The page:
You have spoken about the 2nd law of theromdynamics and entropy. I
understand this specifically applies to chemical reactions, but the
principal that things move from a more ordered to a less ordered state
seems to be the overriding nature of everything in the post-fallen world.
Governments, societies, our bodys, everything we put our hands to breaks
down over time except the spirit that is renewed by God in salvation. It
seems to me that only God can reverse the natural entropy that occurs in
the soul by making us a new creation. My questions are as follows 1. Does
this seem valid to you? Can a thermodynamic law be used to describe the
natural state of a soul without Christ? 2. Can we appeal to this law as
proof of objective morale laws? If all our morale laws were subjective
wouldn’t they be subject to the same entropic losses? Instead we see that,
though through the ages individual morals wax and wane, right and wrong
remain unchanged (it doesn’t matter what German society believed- history
knows that killing Jews is wrong). Would this not be an argument that
right and wrong are objective morales that are saved from disorder over
time by the moral law giver – God?
This is a quite insightful question. I agree with your general thesis
that “everything we put in our hands tends to break down over time, except
the Spirit that is renewed by God.” There is an obvious analogy between
the scientific/physical law of entropy and behavior in the economic,
business, psychological, historical and other aspects of human behavior.
Having said that, the answer to your question is no. It is not legitimate
to apply strictly the second law of thermodynamics to other areas such as
history, economics morality and so forth. Conceptually, this might work
as a useful analogy, but as a set of mathematical equations or a strictly
scientific concept, it is not legitimate to apply the second law to these
things. Bottom line, the second law is a mathematical statement which
simply cannot be used in non-material things such as sociology or
politics. Moral laws are not governed by the second law of
thermodynamics. People have tried to apply the mathematics and failed.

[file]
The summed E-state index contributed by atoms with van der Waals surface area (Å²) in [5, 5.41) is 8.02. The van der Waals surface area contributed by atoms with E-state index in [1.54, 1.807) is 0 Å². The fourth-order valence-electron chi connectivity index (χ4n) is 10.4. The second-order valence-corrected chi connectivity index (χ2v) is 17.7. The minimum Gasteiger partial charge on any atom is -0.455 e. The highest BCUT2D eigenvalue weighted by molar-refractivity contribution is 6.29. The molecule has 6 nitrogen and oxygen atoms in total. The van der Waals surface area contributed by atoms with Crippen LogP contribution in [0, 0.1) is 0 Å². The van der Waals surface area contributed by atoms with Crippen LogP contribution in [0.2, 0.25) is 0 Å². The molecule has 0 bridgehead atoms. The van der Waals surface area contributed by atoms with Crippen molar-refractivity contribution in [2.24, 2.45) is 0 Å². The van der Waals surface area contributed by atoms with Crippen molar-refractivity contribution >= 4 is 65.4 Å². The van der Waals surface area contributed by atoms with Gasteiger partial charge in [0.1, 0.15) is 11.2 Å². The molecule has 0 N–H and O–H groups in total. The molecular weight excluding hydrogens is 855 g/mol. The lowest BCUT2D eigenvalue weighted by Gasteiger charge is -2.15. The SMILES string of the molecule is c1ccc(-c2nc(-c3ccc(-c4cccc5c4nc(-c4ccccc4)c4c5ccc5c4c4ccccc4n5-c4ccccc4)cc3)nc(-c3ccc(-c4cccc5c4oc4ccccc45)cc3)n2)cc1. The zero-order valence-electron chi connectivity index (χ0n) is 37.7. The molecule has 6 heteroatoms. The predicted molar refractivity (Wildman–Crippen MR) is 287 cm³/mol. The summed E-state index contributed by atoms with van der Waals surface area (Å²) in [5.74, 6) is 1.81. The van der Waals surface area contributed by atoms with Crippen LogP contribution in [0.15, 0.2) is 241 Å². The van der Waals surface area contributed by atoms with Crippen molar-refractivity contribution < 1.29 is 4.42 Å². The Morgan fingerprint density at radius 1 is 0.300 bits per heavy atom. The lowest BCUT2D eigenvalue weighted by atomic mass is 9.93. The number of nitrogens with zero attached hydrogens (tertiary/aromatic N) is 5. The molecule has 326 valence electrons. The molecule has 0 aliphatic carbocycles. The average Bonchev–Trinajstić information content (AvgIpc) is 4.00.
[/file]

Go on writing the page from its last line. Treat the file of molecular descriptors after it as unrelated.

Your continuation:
How would one define mathematically the entropy level of a social system
or of human relationships? This is not possible.
So, I like where your thinking is going. I think it is legitimate to
apply the analogy to help understand what happens in non-material things,
but if you want to make definite statements or statements about theology
by applying literally the second law, you are on very thin ice.
Scientists will be unanimous or nearly unanimous in this. They tend to
cringe at people abusing the second law to apply it elsewhere.
In summary, conceptually, yes or perhaps better to say maybe.
Mathematically and literally, a definite no.
Let me give an example:
It seems that in the hands of human beings, our lives and our societies
tend toward evil and corruption. Only with the outside influence of God
through his Holy Spirit can we hope to keep it together. This is not
unlike the scientific concept of entropy. The second law of
thermodynamics describes how nature naturally tends toward disorder (ie
more entropy). Only the intervention of energy from outside a system can
this natural tendence toward disorder be reversed.
As a teaching point the analogy may be useful.
An example of what not to do.
Scientists tell us about the second law of thermodynamics which describes
the natural tendency of everything in the universe to go toward disorder
(greater entropy). There is a moral law of entropy as well which states
that it is impossible for human beings to control their lives and that
I think the second example is going too far in that it implies some
actual, real law which works with a mathematical precision and in a form
exactly like the second law.
This may seem like a subtle distinction, but it is the best I have to
offer. I hope it is helpful.
John Oakes, PhD